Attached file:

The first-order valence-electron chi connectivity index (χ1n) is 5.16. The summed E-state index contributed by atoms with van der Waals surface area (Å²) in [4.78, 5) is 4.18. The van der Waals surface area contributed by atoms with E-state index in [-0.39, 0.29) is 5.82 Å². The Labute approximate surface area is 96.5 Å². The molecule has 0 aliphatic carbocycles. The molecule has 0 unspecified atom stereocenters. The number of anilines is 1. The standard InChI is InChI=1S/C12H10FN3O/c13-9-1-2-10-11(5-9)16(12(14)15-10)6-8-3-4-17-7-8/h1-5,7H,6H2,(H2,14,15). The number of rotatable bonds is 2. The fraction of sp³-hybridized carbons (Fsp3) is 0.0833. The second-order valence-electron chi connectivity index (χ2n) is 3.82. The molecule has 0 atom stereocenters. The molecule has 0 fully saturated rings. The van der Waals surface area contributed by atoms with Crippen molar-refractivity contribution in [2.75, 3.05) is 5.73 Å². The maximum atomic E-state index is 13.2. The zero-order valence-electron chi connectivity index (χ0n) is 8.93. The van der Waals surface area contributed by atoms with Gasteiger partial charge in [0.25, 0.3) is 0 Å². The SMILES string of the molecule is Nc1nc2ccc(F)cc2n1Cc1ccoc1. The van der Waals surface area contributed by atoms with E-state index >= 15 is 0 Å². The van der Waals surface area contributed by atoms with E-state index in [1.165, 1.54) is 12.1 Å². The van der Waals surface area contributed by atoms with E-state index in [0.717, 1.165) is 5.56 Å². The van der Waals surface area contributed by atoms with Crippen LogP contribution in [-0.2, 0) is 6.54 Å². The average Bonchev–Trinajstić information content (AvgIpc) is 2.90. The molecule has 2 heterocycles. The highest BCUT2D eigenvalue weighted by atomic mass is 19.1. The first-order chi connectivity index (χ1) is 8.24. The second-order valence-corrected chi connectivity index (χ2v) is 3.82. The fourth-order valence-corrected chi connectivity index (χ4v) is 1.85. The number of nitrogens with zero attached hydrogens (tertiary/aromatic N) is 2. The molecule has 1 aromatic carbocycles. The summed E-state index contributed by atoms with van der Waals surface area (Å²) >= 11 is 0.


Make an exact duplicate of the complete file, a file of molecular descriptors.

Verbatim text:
The first-order valence-electron chi connectivity index (χ1n) is 5.16. The summed E-state index contributed by atoms with van der Waals surface area (Å²) in [4.78, 5) is 4.18. The van der Waals surface area contributed by atoms with E-state index in [-0.39, 0.29) is 5.82 Å². The Labute approximate surface area is 96.5 Å². The molecule has 0 aliphatic carbocycles. The molecule has 0 unspecified atom stereocenters. The number of anilines is 1. The standard InChI is InChI=1S/C12H10FN3O/c13-9-1-2-10-11(5-9)16(12(14)15-10)6-8-3-4-17-7-8/h1-5,7H,6H2,(H2,14,15). The number of rotatable bonds is 2. The fraction of sp³-hybridized carbons (Fsp3) is 0.0833. The second-order valence-electron chi connectivity index (χ2n) is 3.82. The molecule has 0 atom stereocenters. The molecule has 0 fully saturated rings. The van der Waals surface area contributed by atoms with Crippen molar-refractivity contribution in [2.75, 3.05) is 5.73 Å². The maximum atomic E-state index is 13.2. The zero-order valence-electron chi connectivity index (χ0n) is 8.93. The van der Waals surface area contributed by atoms with Gasteiger partial charge in [0.25, 0.3) is 0 Å². The SMILES string of the molecule is Nc1nc2ccc(F)cc2n1Cc1ccoc1. The van der Waals surface area contributed by atoms with E-state index >= 15 is 0 Å². The van der Waals surface area contributed by atoms with E-state index in [1.165, 1.54) is 12.1 Å². The van der Waals surface area contributed by atoms with E-state index in [0.717, 1.165) is 5.56 Å². The van der Waals surface area contributed by atoms with Crippen LogP contribution in [-0.2, 0) is 6.54 Å². The average Bonchev–Trinajstić information content (AvgIpc) is 2.90. The molecule has 2 heterocycles. The highest BCUT2D eigenvalue weighted by atomic mass is 19.1. The first-order chi connectivity index (χ1) is 8.24. The second-order valence-corrected chi connectivity index (χ2v) is 3.82. The fourth-order valence-corrected chi connectivity index (χ4v) is 1.85. The number of nitrogens with zero attached hydrogens (tertiary/aromatic N) is 2. The molecule has 1 aromatic carbocycles. The summed E-state index contributed by atoms with van der Waals surface area (Å²) >= 11 is 0.